Category: Flowers and Plants

Fantastic Design Plant: Winter Daphne

As unmistakable and memorable as the smell of a leather baseball glove or Chanel No. 5, the first whiff of winter daphne lets you know that the seasons are changing and that it’s always good to be in a backyard — even on a cold winter morning, once the odor of this tiny pink blossoms looks even stronger. The evergreen shrub is handsome, too. A lot of people would agree: If your climate allows it, do all you can to grow daphne. Obviously, there is a caveat: The plant is a entire diva. And there is no sure way to keep it alive and healthy. But try.

Botanical name: Daphne odora
Common title: Winter daphne
Origin: Native to China and Japan
USDA zones: 7 to 9
Water necessity: Moderate; do not let the soil dry out
Light requirement: Partial color, especially where there is midday sun
Mature size: 3 to 4 ft tall and wide, and bigger
advantages and tolerances: Small but potently fragrant flowers can fill a backyard with odor; some sprigs attracted indoors will perfume a room. The lustrous-leafed tree matches into many landscape conditions. It is generally free of insect pests but is susceptible to often-mysterious origin maladies, creating its reputation as an unpredictable malingerer.
Seasonal curiosity: Blooms in mid to late winter and early spring
When to plant: Plant container-grown plants almost any time of year, though spring and autumn are generally the best times.

Distinguishing attributes. Daphne is a handsome evergreen with dense foliage and glistening green leaves; ‘Aureo-Marginata’ is a popular variety with variegated leaves. Fragrant pink flowers appear in tight clusters at the branch tips.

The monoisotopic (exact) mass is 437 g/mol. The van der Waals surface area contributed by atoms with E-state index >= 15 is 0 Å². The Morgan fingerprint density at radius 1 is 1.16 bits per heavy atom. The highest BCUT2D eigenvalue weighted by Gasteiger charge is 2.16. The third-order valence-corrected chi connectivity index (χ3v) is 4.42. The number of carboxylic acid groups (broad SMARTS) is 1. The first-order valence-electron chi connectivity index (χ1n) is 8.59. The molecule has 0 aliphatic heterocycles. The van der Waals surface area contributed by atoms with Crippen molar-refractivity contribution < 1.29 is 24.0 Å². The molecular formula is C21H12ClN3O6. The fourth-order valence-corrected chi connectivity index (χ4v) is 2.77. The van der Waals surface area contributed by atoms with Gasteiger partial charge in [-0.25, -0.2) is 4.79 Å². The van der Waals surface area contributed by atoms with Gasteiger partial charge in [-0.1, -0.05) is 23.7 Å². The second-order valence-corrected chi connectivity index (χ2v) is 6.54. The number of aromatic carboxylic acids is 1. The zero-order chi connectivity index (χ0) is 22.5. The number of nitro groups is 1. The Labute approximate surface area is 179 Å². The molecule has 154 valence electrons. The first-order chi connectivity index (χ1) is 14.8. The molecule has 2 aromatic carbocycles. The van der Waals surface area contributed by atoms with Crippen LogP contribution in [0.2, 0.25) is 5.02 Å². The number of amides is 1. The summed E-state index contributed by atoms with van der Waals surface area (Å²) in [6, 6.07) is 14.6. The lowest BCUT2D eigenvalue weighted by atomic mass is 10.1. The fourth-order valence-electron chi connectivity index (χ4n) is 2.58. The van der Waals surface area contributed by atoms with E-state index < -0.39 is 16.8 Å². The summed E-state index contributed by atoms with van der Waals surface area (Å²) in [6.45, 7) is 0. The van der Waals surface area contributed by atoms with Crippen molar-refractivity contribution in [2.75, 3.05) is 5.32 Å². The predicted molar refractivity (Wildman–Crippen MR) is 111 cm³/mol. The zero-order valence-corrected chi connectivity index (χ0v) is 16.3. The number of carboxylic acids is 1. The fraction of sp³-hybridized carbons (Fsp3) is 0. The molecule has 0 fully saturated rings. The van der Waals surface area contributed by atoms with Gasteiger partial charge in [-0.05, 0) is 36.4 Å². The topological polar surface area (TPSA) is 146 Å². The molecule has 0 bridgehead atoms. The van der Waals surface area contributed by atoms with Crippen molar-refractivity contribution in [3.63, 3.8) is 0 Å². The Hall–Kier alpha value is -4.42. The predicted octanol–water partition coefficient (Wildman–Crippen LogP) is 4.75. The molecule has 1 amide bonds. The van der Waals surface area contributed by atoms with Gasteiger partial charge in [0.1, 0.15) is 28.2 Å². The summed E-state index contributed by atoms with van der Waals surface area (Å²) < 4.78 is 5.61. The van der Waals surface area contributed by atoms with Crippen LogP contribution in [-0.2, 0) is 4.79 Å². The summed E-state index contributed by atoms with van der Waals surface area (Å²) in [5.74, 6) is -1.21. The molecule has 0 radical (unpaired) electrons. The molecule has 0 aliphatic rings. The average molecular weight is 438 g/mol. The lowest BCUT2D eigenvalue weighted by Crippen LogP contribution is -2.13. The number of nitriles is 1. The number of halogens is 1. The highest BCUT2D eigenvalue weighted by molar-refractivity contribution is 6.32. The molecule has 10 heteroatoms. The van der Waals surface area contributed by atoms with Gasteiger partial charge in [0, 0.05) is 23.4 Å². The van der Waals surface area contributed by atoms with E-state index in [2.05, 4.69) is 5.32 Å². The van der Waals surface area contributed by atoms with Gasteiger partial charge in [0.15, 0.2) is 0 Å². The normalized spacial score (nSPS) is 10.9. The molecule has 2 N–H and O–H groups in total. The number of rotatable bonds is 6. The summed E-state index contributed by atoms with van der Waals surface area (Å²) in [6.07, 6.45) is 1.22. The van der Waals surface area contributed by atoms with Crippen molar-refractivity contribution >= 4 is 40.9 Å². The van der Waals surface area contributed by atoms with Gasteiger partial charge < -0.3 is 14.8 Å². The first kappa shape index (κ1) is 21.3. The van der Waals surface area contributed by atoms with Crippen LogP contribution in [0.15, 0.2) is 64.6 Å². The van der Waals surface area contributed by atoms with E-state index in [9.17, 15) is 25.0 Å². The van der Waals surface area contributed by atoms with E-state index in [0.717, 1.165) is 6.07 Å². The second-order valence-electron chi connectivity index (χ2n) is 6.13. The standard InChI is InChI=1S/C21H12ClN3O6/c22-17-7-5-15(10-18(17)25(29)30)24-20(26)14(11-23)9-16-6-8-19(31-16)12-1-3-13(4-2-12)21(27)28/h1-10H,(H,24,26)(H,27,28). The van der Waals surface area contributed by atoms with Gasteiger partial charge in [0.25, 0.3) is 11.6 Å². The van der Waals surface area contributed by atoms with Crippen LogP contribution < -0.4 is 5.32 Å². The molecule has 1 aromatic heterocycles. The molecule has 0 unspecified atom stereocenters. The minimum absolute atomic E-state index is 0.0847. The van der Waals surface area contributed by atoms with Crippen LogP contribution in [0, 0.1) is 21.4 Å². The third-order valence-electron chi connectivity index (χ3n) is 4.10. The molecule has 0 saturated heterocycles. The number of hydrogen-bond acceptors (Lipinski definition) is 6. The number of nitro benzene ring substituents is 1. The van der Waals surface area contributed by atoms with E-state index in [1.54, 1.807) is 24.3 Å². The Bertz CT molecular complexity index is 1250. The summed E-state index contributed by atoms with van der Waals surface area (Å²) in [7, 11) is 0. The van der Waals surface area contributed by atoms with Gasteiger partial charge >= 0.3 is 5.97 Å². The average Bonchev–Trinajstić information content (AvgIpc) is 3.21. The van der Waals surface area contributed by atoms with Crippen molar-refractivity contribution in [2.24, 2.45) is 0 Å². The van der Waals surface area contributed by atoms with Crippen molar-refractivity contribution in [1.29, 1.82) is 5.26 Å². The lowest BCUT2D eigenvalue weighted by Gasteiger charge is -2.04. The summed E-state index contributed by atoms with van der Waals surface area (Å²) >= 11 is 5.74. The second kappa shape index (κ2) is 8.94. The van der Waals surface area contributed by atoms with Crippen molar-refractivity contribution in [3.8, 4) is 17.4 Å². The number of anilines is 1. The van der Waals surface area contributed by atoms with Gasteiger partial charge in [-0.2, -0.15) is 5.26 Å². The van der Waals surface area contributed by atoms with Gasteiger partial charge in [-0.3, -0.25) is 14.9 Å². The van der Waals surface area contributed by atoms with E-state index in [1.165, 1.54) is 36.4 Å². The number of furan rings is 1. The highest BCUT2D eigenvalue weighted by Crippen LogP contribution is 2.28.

Growing tips: locate a place in partial shade where you can enjoy the smell and sight of the blossoms. Amend the soil thoroughly with compost and do not bury the cover of the main ball. Don’t overwater in summer — this promotes soil diseases. If your plant dies, try another place. Try it into a pot.

To control the shrub’s size and form, you can prune, or even shear back, a few inches after bloom. Cut bouquets of flowers liberally — this is all the pruning required to maintain bushy growth.

How to utilize it. Squeeze in a single daphne tree where people hang outside or walk close to the back or front entrance, near a patio, in the border of a shady border (be sure at least half a day of sun is available). Daphne looks great in a mixed border, in a bed that is raised and in a container. Or plant a set of three in a curve or corner on your backyard. Shown here is the typical size and form of a gently pruned seven-year-old plant: 3 ft tall and 5 ft wide.

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Fantastic Design Plant: Kousa Dogwood

Cornus kousa (kousa dogwood) is a beautiful ornamental shrub that is not quite as common because its popular comparative, Cornus florida (flowering dogwood). If you’re looking for a spring bloomer for your lawn, a kousa dogwood will provide you amazing bracts for four to six weeks, some downright Dr. Seussian berries in summer time, some vibrant fall color and, as it ages, gorgeous exfoliating mottled bark to admire during the winter. Continue reading if you want to get to know the kousa dogwood better.